Posts Tagged ‘planets’

Question: Why do stars twinkle?

November 9, 2007

On Nov. 3 a fellow stargazer posted a question for astronomy graduate student Matt Davis on the Interview with Matt Davis page of this blog.  The question:  Why do stars twinkle?  I e-mailed Davis the next day about the inquiry, as promised.   (Thanks, Jay!)

The answer:  “Stars twinkle because we are looking at them through a thick, constantly moving layer of air:  Earth’s atmosphere,” Davis said.

Davis gave a great analogy of the twinkle-star effect:  “Imagine you are out in the desert on a hot day, looking down a straight road,” he said.  “As you look down the road, the line on the road seems to shift around and the air looks like it’s shimmering and moving.  This is because the air next to the road is very hot and it’s rising, as hot air does.  This means that the air is changing density and moving along your line of sight, and this causes things you see through that air [to] appear to move and shimmer.”

“This is the same effect we see as we look at stars or the distant lights of a city,” Davis said.  “All of the air between you and a star or [the] light is moving around.   Different parts of [the air] have different temperatures and different densities so it bends the light around, making it look like it’s twinkling.”

The twinkle-star effect is the main reason astronomers put telescopes (like the Hubble Space Telescope) in orbit around Earth, he said.  Above the atmosphere “the stars … no longer twinkle and we can take much clearer pictures,” Davis said.

“Interestingly, planets do not appear to twinkle the way stars do because they have an actual finite size because they are so much closer to us than the stars,” he added.  “If you look at a planet through binoculars you will see that it has a disk, [whereas] stars still just look like points.  This makes it so that the light from a planet gets kind of averaged out so that we don’t see it twinkle.”

For another good answer to why stars twinkle, read what volunteers in the Astronomy Department of Cornell University had to say on the Ask an Astronomer Web site.

Again, please post any questions about stargazing to this blog.  I’m happy to work as an intermediary for other interested stargazers.  Davis, a self-proclaimed “extragalactic distances guy,” encourages inquiries about celestial phenomena outside of the Milky Way galaxy.

Oh, and check out StarDate Online’s seven-day star forecast for the nights Nov. 8 to Nov. 14.

Advertisements

Stargazer Top Five: A list of stargazing must-sees

November 5, 2007

In my interview with astronomy graduate student Matt Davis on Oct. 16, I asked him to suggest his favorite stars and constellations for amateur stargazers to look for in the night sky.  Davis responded by giving me a list of celestial phenomena he thinks stargazers shouldn’t miss.  Below is the Stargazer Top Five, a list of stargazing must-sees, devised from his suggestions:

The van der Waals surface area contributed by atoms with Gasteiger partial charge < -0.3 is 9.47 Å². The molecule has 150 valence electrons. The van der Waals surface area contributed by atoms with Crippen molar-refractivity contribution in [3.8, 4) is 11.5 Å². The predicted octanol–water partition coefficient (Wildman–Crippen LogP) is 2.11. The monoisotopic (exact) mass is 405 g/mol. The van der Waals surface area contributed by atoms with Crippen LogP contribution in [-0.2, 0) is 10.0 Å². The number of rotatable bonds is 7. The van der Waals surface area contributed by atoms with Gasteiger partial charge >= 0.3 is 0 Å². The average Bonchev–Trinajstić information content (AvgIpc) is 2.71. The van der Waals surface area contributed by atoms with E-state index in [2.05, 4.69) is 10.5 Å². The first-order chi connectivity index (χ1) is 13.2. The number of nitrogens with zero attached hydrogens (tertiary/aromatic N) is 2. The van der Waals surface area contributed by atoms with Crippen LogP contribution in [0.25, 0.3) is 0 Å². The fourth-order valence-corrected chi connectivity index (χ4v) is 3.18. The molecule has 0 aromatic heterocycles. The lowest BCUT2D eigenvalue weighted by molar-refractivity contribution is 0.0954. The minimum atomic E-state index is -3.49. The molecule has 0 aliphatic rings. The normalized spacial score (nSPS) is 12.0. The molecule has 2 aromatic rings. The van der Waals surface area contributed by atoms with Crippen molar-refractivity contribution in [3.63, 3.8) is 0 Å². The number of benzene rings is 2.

1.  The Milky Way galaxy.  “If I had to make a list of all the things [stargazers] should see, the Milky Way tops the list,”  Davis said. 

I knew the Milky Way is the galaxy of our solar system, but I wanted to know:  Why does the Milky Way look the way it does from Earth?  The Milky Way is a combination of billions of stars and dust, Davis said.  “The Milky Way is a fuzzy glow of so many stars shining at us that we can’t distinguish any of the stars,” he said.  “It’s combined light from all of the stars of the Milky Way that we can’t see individually.  We are orbiting perpendicular to the galaxy, so that’s why we kind of see it overhead.  And you can’t tell, but the center of our galaxy is in the constellation Sagittarius.  When you’re looking at the constellation Sagittarius, you’re looking at the direction of the center of our galaxy.”

2.  The planets.  “It’s always cool to identify the planets,” Davis said.  According to StarDate Online, the planets Mercury, Venus, Mars, Jupiter and Saturn are visible to the naked eye.  For information on when and where to view the planets, see StarDate Online’s planet viewing guide.

3.  The Pleiades star cluster.  What’s most interesting about the Pleiades star cluster– or any star cluster– is that unlike the stars in a constellation, “those stars are actually physically associated with each other,” he said.  “It’s a cluster of young, bright stars born at the same time, in the same location.”  Stargazers can find Pleiades in the Taurus constellation.

4.  The star Sirius.  Sirius should be easy to spot because it is the brightest star in the sky, Davis said.  “Because Sirius is so bright, the light sensitivity of your eye will actually try to determine the color of the star,” he said.  “It’s very pretty.”  To learn more about Sirius, see StarDate Online’s radio program transcript of a discussion on the star.  Stargazers can find Sirius in the Canis Major constellation.

5.  The Delphinus constellation.  Davis said Delphinus is the best constellation in the sky.  “It’s cute– it’s a dolphin,” he said.  But to him, Delphinus looks more like a kite.  (Funny thing:  My friends and I have spotted the ‘kite’ numerous times while stargazing, not knowing it was an actual constellation.)  Using my star map, I figured out that Delphinus lies near the celestial equator, just east of the Milky Way.  It is surrounded by the Pegasus, Equuleus, Aquila, Vulpecula and Sagitta constellations.

Remember to check StarDate Online’s seven-day star forecast for the nights Nov. 4 to Nov. 10.  Fellow stargazers may also want to go to stardate.org to see an overview of stargazing opportunities in November.